On your marks: Tips on preparing for The Echo Virtual Mini Marathon

After helping to launch The Echo Virtual Women’s Mini Marathon last week, Eimear Hutchinson has some tips on how you can start to get in training for the event
On your marks: Tips on preparing for The Echo Virtual Mini Marathon

Eimear Hutchinson getting ready to take part in this year’s The Echo Virtual Women’s Mini-Marathon — registration is now open at theechominimarathon.ie

I AM so delighted to be taking part in The Echo Virtual Women’s Mini Marathon this year.

Running, walking and staying fit has always been a part of my life, an outlet that I enjoy for the headspace it gives me now as much as anything else.

I wouldn’t call myself competitive or even good at running anymore, I like the odd 5km when my poor old knees are up to it — but the great thing about running or walking is that it is for everyone, no matter your age or your ability. It is probably the most inclusive sport there is.

The fabulous thing about this year’s virtual mini marathon is that you can do it wherever and however you like, if you want to do your 6km whilst walking around the garden; you can, if you want do it whilst running uphill; you can, and if you want to do it whilst walking around the block with friends in the evening; you can!

I plan on running the 6km but at a slow pace while I try and manage a knee injury that is not quite sorted yet.

Regardless of how you want to participate, look at it as an excuse to put yourself first if, like me, you have fallen out of the routine of getting out in the evenings and the novelty of all those lockdown pilates zoom classes wore off, much like the novelty of home-schooling!

There are a few things you can do to as part of the process to ensure your overall wellbeing and fitness improves. While 6km is a lovely manageable distance, it still requires us to be mindful of how we treat our bodies so that we don’t end up injured.

The first thing I would advise is to get yourself a decent pair of runners and a good sports bra. Once you have the foundations right, the rest is about comfort so throw on your favourite pair of shorts and t-shirt and get outside.

I always like to take a few minutes at the front door to do a bit of a stretch. I find areas like my neck and the back of my legs need a bit of attention after spending the day standing and looking down at small people aka my children! It doesn’t have to be anything strenuous; a few simple stretches start from your neck working down to your ankles.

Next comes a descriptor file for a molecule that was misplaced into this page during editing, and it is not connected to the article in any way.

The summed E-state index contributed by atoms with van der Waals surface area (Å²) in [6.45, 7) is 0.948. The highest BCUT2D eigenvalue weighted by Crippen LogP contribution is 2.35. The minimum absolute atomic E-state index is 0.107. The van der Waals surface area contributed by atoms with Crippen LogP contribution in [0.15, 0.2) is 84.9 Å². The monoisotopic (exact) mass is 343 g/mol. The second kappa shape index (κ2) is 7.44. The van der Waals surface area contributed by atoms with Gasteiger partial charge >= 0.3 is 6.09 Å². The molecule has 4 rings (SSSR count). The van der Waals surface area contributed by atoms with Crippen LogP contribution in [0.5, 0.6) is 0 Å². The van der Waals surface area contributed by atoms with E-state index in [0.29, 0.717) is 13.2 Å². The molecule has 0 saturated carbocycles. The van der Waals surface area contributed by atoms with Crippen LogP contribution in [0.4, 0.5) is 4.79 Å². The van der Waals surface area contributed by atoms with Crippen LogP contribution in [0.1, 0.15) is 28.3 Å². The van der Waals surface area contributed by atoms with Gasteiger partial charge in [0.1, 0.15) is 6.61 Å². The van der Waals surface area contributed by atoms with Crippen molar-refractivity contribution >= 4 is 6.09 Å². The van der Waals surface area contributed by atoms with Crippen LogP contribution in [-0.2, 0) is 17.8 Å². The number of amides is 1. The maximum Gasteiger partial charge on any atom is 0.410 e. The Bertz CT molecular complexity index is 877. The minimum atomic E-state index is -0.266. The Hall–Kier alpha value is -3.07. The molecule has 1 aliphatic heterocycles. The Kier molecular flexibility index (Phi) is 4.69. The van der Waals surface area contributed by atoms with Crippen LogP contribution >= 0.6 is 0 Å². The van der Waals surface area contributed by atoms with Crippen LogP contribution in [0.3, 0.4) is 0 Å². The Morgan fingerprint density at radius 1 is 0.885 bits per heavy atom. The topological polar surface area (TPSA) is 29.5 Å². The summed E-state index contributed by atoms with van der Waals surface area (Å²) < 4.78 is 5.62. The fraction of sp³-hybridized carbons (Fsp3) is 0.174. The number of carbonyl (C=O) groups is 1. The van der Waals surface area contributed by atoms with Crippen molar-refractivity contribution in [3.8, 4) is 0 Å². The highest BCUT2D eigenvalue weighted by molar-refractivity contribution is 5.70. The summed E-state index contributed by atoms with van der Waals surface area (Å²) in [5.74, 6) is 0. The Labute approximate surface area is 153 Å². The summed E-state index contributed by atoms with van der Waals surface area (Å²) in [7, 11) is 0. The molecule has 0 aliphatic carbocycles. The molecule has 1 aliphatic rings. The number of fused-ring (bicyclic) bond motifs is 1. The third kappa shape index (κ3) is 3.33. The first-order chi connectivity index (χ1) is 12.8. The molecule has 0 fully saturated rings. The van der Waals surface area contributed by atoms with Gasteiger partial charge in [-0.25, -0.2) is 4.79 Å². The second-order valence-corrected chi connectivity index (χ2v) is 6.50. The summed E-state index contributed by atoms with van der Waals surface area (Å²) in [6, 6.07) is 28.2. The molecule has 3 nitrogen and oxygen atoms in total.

In terms of a training programme, there are two approaches you can take — download a training plan like the couch to 5km which will, for example, tell you to run for 60 seconds then walk for 90 seconds and alternate that for 20 minutes.

That approach suits some people, but it doesn’t suit me, I prefer to listen to my body and go from there. To begin with I map out a couple of 6km routes and start by walking at a good brisk pace and then I add in some slow running.

Run for as long as it feels comfortable then stop and go back to walking and then run again when you feel up to it and alternate like that.

Over the weeks you will find you are running more and walking less, simple!

Keep the pace nice and slow, trying not to get out of breath. And remember, you will have days when you feel great running and days when your legs feel like lead, don’t get discouraged it’s just the way our bodies work; hormones, weather, what we eat and drink... all affect how we feel some days.

When you get back from a run, again it is useful to repeat the stretches you did on the way out. Stretching is a really good way of preventing you from feeling sore the next day after a run and is also important for the prevention of injury. It is worth taking a few minutes while you catch your breath to do a warm down.

If you have a bathtub, I would highly recommend using a walk or a run as a perfect excuse to fil up that tub, add in some Epsom salts to help any sore muscles, then lie back and relax feeling very contented with all your progress!

Once a week, or twice if you can manage it, it is essential to incorporate some strength and conditioning, work especially if you have had a baby. This is something that I have previously neglected to do and ended up with a very sore knee injury that took many months of physio and targeted exercises to improve.

Even if you haven’t had a baby, pounding the roads as a walker or runner can be tough on the body so it’s important to make sure you are strong as well as fit.

I think it is safe to say that after our many months of lockdown, a quick google will unearth any number of YouTube tutorials for pilates or yoga and you can be even more specific and find ones suitable for runners which usually feature a little more work on the core and quads.


To register, see theechominimarathon.ie

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